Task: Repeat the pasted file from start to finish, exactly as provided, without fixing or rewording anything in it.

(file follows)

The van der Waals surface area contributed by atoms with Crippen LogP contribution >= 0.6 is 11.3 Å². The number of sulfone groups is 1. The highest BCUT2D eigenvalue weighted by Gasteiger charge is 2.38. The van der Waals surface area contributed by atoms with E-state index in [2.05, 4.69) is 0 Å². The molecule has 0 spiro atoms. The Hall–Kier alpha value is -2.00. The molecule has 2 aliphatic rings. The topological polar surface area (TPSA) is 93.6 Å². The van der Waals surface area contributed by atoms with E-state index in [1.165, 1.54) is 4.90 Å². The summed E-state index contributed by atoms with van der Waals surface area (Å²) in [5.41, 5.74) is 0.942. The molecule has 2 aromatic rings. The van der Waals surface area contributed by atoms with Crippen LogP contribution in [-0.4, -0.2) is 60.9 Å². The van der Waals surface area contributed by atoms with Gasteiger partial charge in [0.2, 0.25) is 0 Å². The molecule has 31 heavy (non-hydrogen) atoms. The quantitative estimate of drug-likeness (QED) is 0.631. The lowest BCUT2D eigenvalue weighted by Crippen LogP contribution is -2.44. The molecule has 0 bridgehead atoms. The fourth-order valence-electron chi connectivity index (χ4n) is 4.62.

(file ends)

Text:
The van der Waals surface area contributed by atoms with Crippen LogP contribution >= 0.6 is 11.3 Å². The number of sulfone groups is 1. The highest BCUT2D eigenvalue weighted by Gasteiger charge is 2.38. The van der Waals surface area contributed by atoms with E-state index in [2.05, 4.69) is 0 Å². The molecule has 0 spiro atoms. The Hall–Kier alpha value is -2.00. The molecule has 2 aliphatic rings. The topological polar surface area (TPSA) is 93.6 Å². The van der Waals surface area contributed by atoms with E-state index in [1.165, 1.54) is 4.90 Å². The summed E-state index contributed by atoms with van der Waals surface area (Å²) in [5.41, 5.74) is 0.942. The molecule has 2 aromatic rings. The van der Waals surface area contributed by atoms with Crippen LogP contribution in [-0.4, -0.2) is 60.9 Å². The van der Waals surface area contributed by atoms with Gasteiger partial charge in [0.2, 0.25) is 0 Å². The molecule has 31 heavy (non-hydrogen) atoms. The quantitative estimate of drug-likeness (QED) is 0.631. The lowest BCUT2D eigenvalue weighted by Crippen LogP contribution is -2.44. The molecule has 0 bridgehead atoms. The fourth-order valence-electron chi connectivity index (χ4n) is 4.62.